I’m the first to admit that I went overboard during the festive season. When I looked at all the presents piled high under the tree on Christmas Eve, rather than feeling excited, I felt embarrassed. I realised how much of a consumerist I had become, and it didn’t feel good. We didn’t need all this stuff — most of the gifts wouldn’t enrich our lives much beyond the initial thrill of unwrapping. And although most of the packaging went in the recycling, the actual things themselves will languish in landfill long after I’m gone. It’s fair to say I was having an existential crisis about how I was living my life.
In that moment, I decided to make a change for 2018. I would challenge myself to only buy the necessities, focusing instead on living life more fully by becoming less materialistic. After all, there are so many things to do instead of spending money and multiple free ways to entertain yourself at home. I want to enrich my life in new ways, and this is how I’m going about it.
1. Kicking the Online Shopping Habit
The first thing I did was mundane, but it had a big impact instantly — I deleted all my favourite online stores from the Bookmarks on my phone. Just that one change removed the autopilot temptation to browse and then buy. I replaced Amazon with my local library’s online catalogue. I replaced eBay with Music Magpie and started sorting old things to sell rather than looking for old things to buy. I replaced fashion sites with articles about how to create a capsule wardrobe out of what you already own. I replaced craft stores with blogs that would inspire me to create things with the materials I already own.
2. Getting Rid of the Takeaway Menus
A nasty bout of food poisoning from my favourite Thai takeaway on New Year’s Eve gave me the push to banish deliveries this year. I love a takeaway, but I also love the satisfaction I feel when I actually make the time to cook a tasty and healthy meal from scratch. I’m not much of a cook at all, but I know it’s cheaper, more rewarding, and better for my health to make my own food rather than spend over the odds on salt-packed ready meals and fat-laden takeaways. Some of the money I’ve saved here has been put towards buying better-quality, organic, fairly-traded ingredients. And I’ve discovered that cooking can be enjoyable and rewarding — like providing food for my loved ones that I’ve put time and effort into rather than relying on paying someone else to do it on too many occasions.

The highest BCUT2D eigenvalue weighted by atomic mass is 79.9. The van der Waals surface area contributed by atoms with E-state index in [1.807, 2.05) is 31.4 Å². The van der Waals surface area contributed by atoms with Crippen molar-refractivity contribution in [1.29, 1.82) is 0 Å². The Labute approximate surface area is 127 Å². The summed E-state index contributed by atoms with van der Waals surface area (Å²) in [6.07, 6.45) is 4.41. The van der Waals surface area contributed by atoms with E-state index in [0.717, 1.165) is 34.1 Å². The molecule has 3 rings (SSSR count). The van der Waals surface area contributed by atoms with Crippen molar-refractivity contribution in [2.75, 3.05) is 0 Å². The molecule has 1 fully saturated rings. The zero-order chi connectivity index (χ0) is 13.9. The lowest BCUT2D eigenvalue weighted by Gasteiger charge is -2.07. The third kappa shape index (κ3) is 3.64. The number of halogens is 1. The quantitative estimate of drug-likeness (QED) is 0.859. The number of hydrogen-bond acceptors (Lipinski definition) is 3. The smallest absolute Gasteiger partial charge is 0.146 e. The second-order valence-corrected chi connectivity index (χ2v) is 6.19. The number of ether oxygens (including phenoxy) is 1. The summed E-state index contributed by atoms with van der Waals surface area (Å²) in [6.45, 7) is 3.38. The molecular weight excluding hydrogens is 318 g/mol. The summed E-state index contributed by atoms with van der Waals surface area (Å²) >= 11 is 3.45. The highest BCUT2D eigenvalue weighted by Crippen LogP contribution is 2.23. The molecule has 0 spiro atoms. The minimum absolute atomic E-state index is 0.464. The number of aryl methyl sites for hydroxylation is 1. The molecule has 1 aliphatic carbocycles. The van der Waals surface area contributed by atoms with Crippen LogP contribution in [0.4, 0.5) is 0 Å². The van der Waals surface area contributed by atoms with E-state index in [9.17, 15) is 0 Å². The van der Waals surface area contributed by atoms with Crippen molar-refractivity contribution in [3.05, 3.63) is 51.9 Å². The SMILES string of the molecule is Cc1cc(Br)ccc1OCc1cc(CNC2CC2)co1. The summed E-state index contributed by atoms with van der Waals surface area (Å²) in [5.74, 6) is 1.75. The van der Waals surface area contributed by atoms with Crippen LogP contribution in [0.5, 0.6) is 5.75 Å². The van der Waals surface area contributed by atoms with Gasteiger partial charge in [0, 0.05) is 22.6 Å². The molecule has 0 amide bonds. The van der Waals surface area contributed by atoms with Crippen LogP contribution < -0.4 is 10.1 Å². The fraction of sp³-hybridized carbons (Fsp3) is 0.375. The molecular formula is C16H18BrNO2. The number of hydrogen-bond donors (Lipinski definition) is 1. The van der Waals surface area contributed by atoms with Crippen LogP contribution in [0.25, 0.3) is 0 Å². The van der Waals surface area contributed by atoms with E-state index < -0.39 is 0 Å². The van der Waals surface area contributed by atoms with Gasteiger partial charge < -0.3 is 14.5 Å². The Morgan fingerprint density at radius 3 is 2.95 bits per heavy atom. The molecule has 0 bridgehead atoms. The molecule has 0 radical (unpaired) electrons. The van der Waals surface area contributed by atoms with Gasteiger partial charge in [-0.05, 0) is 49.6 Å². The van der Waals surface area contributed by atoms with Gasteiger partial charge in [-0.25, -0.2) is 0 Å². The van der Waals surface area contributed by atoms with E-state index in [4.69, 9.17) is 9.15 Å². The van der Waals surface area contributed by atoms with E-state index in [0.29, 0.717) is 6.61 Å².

3. Embracing the Free Fun Locally
While I’m trying not to buy objects, I’m not trying to eliminate all nonessential outlay from my life — I think spending money on experiences, rather than things, is a much more positive way to spend money. Having said that, there are also so many experiences that don’t need to cost much, if anything. Yes, a trip to a tropical island would be fabulous, but a trip to the local park can also be wonderful when approached with an open mind and positive attitude.
There are so many hidden gems and unexplored spaces in my hometown of Brighton. I’m lucky to live in a place that’s full of fascinating free experiences, like walking right by the waves on the pebbles or watching the seagulls stealing tourists’ food right from their hands. Admittedly, not all towns have as many obvious experiences to enjoy, but there is wonder in the ordinary everywhere if we only take the time to look up and notice it. A quick bit of research online will uncover all sorts of free fun locally that you’ve probably never had the chance to experience. Sign up to local message board and Facebook groups. Or cast the net a bit wider with a cheap train ticket to a nearby place where there are lots of experiences just waiting for you.
4. Sharing Instead of Spending
When there’s been something I actually do need, I’ve curbed my impulse to buy new immediately and considered other options. Could I just borrow my friend’s Champagne glasses for that party rather than buy another set of six? Could my friend bring a Spotify playlist over instead of having to pay for a download or CD? There are lots of unnecessary expenses that add up when you’re in a default position of throwing money at a situation rather than giving others the opportunity to be generous. Everyone feels good about lending, sharing, and helping out, so it’s a win-win.
5. Appreciating What’s Already There
I have so many unread books on my shelves, collected over years and years of wishful thinking that I’ll make the time to delve into them. And yet I still continued to buy new books, despite the fact I had literally dozens waiting for me to turn their pages. So instead of buying the latest Jonathan Safran Foer book, I decided to take down his previous novel from my bookcase, which had been gathering dust. Rather than buying my daughter the latest toy she saw advertised on the TV, I brought out some of the toys that she hadn’t played with and we enjoyed exploring them instead.
Advertising is so effective that we continually think we want or even need all the latest “stuff”, to the extent that we don’t even take time to enjoy the thing once we’ve bought it. We just move straight on to the next thing, constantly dissatisfied with what we’ve got. It becomes about buying rather than experiencing. So I’m declaring 2018 the year of experiencing rather than shopping!